Australia’s Humpback Whale Population

The peak of Australia’s whale hunting resulted in the decimation of the east and west coast humpback whale population, and individual numbers fell as low as the hundreds. The development of the harpoon gun made whaling so effective that many species were driven to the verge of extinction. As stocks plunged in the 20th century and whale stations were unable to meet their quotas, whaling officially ended for good.

Decades later, via strong conservation education and a focus on protection, studies reveal that Australia’s humpback whale populations are increasing at remarkable rates (9% for West Coast and 10% for East Coast). A 2012 census estimated that the East and West Coast whale populations had more than 63% (East Coast) and 90% (West Coast) of the number of whales estimated in each population before the whaling era.

 

The Effect of the ‘Blackfish Documentary’

In January 2013, the expose documentary Blackfish premiered at the Sundance Film Festival, illustrating the story of Tilikum, a performing orca that killed 3 people (the most notable being whale trainer Dawn Brancheau) while in captivity. Tilikum like so many other captive orca was taken from his pod in Iceland, and scientists believe that the stress of capture combined by negative interactions with other captive orcas caused subsequent aggression and mental issues.

A little more than three years after the release of the documentary – a period marked by sustained activism and media coverage – SeaWorld (USA) officially announced on March 17, 2016, that it will officially end its orca breeding program and end orca shows at all of their theme parks. While the company recorded losses of $1.7 billion in market capitalism, combined with the loss of corporate sponsors, there are still marine parks that include performing orcas.

 

The ‘End’ of Commercial Whaling

In 1982 the International Whaling Commission voted to establish a moratorium on commercial whaling that would officially begin during the 1985-86 season. While there are a handful of countries that still hunt, both commercially and aboriginally, the number of hunted whales have dramatically decreased and far less species are susceptible to extinction.

Whales were hunted in their hundreds of thousands prior to the moratorium and subsequently many countries that were responsible for decimation are founders of eco-tourism excursions to watch the very whales they once tried to kill. A leading example are those from the Azorean islands where the resident human population once hunted Sperm whales, yet now run one of the worlds best whale watching outfits to encounter a rebounding population of Sperm whales and other baleen species.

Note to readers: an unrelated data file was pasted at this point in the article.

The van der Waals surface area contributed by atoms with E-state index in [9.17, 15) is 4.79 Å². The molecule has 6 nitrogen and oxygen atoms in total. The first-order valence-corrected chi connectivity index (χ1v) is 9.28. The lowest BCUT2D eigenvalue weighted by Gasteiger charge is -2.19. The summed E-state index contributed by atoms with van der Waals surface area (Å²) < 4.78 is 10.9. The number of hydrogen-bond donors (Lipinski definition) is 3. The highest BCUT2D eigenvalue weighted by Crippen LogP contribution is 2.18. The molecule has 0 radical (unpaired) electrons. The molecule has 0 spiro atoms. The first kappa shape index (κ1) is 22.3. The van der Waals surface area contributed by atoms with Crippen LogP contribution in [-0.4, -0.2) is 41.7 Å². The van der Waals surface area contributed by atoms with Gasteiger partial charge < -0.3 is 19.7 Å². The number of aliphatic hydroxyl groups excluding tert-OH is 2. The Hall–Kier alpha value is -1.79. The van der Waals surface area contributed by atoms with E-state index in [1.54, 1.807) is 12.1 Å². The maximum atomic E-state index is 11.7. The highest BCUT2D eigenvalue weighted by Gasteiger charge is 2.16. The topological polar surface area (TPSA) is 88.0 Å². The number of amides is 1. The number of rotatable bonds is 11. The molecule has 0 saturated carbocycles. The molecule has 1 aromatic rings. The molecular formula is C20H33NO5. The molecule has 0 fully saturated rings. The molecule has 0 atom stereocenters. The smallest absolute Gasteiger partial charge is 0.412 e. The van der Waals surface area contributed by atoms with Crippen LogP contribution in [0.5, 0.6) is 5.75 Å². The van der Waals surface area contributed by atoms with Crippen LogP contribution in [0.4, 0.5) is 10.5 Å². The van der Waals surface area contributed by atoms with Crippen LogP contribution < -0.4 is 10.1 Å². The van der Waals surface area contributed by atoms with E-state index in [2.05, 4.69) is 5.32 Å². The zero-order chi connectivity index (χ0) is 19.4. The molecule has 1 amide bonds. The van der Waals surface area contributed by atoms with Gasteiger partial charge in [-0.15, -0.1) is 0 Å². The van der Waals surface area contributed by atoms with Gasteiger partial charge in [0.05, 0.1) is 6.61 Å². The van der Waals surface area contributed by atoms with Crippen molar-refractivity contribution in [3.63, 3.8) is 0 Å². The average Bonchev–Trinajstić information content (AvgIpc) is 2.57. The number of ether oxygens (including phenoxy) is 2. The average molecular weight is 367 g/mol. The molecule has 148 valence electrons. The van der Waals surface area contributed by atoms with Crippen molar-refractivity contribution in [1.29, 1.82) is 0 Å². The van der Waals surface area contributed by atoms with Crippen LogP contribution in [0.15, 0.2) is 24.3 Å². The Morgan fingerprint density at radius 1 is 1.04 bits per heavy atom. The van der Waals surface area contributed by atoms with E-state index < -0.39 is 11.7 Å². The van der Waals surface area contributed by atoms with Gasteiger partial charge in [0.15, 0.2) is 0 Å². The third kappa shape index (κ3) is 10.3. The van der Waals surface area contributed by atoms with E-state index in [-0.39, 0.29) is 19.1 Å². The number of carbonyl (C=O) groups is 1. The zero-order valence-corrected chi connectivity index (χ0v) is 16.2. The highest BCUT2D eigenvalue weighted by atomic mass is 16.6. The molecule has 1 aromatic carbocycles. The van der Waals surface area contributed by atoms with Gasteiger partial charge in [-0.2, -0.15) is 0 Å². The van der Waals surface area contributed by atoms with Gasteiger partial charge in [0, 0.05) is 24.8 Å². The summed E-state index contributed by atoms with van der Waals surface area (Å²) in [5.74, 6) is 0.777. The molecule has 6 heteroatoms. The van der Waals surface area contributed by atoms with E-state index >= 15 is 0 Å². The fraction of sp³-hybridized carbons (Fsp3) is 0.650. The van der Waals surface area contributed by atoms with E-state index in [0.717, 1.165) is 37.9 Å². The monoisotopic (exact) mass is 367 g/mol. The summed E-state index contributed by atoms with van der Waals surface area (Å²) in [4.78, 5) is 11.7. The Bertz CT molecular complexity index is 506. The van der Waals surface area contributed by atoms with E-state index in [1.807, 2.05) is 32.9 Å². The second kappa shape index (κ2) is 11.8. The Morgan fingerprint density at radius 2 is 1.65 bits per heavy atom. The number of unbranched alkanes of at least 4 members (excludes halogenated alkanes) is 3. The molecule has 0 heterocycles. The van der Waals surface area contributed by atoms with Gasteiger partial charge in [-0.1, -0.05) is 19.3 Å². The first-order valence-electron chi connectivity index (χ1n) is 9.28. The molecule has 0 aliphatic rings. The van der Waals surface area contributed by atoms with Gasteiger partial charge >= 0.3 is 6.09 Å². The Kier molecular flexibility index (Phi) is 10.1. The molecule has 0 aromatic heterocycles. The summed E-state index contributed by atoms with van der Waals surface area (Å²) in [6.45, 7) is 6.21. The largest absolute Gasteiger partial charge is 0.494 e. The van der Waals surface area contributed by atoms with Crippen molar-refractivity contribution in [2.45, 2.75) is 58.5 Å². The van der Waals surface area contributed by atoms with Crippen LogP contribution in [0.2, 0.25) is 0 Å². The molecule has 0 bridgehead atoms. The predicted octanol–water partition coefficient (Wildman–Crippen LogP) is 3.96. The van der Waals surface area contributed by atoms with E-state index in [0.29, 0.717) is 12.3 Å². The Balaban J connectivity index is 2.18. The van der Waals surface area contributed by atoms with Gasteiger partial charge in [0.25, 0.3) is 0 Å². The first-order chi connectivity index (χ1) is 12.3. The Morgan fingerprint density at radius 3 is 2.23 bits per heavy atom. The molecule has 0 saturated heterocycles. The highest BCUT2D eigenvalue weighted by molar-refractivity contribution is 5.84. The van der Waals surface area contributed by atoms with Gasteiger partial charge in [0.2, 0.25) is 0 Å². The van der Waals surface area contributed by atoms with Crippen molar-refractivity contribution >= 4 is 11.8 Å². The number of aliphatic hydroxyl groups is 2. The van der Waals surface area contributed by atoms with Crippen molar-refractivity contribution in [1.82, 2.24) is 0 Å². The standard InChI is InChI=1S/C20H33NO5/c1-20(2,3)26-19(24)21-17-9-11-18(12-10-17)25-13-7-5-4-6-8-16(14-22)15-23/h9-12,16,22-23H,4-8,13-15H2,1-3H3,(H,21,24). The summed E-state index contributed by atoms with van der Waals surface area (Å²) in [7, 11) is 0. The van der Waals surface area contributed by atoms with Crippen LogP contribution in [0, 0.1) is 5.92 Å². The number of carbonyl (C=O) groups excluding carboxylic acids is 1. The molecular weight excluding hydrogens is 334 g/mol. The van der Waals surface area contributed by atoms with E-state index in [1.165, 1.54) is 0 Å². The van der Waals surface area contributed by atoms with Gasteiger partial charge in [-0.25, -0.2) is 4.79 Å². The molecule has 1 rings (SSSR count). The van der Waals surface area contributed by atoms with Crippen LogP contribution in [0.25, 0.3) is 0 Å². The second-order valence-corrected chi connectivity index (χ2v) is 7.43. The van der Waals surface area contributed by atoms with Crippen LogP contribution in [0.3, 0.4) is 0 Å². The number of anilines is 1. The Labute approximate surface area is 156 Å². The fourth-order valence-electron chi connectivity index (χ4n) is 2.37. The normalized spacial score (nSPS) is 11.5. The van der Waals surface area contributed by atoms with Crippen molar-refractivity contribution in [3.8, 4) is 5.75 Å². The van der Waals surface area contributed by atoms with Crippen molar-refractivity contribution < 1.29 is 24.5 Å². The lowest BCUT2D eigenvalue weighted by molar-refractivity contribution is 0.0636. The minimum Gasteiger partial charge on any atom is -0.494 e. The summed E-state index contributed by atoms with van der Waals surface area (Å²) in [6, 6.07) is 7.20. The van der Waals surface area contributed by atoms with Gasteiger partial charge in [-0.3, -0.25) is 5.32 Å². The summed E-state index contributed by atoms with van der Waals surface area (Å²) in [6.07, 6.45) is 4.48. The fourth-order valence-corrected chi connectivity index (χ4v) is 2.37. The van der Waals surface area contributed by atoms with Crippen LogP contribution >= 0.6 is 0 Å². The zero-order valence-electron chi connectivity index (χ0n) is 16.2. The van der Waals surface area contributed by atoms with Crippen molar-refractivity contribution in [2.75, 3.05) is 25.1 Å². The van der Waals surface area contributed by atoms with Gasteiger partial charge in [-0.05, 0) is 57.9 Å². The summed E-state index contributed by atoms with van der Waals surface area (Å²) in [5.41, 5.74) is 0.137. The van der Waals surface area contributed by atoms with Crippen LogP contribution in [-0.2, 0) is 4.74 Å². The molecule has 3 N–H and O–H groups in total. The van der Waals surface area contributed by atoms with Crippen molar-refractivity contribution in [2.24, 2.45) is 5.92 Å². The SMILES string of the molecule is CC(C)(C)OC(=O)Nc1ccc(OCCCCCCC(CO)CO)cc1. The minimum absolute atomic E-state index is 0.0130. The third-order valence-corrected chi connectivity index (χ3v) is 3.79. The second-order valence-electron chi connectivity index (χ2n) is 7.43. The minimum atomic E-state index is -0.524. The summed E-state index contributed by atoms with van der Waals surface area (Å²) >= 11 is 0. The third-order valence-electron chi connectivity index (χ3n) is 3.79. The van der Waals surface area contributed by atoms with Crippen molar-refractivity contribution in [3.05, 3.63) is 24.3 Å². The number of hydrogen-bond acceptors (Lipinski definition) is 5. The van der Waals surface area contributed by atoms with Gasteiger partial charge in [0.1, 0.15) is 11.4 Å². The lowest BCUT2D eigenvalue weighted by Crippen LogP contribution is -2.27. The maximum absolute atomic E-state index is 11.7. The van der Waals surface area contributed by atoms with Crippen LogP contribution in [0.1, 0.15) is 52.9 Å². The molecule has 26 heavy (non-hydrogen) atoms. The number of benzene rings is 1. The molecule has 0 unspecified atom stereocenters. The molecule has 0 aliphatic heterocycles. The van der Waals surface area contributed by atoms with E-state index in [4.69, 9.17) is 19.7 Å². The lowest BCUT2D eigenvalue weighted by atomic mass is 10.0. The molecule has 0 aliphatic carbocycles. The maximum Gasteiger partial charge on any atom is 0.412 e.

The Future

Nevertheless, there is no time to relent from conserving whales. There are many species whose gestation period is simply too long to sustain a considerable population boom. For instance, Blue whales have a single calf every 3 years. This extremely long period plus the additional years nursing the calf allows ship strikes, nets and stranding’s to continue to deplete the population. While the species has made a miraculous recovery, they are still threatened.

Perhaps the most famous endangered marine mammal is the southern resident Orca. The only Orca population that is registered under the Endangered Species Act, the community has been reduced to 73 individuals. Despite humans’ support of the orca and its cultural significance to the Pacific Northwest of the Americas, there are those who continue to decimate the population and drive them to extinction. The population is made up of 3 pods, J,K and L; and in 2018 the first calf born in 3 years died only half an hour after being born. In the end, their survival depends on humans’ ability to reduce marine noise, chemical contamination and most importantly maintaining the orcas’ main source of prey, the Chinook salmon (salmon represent 97% of their diet).

 

Go Whale Watching!

To help protecting whales into the future, the best thing you can do is to educate yourself by going on a whale watching cruise and share your experience and knowledge with your family and friends.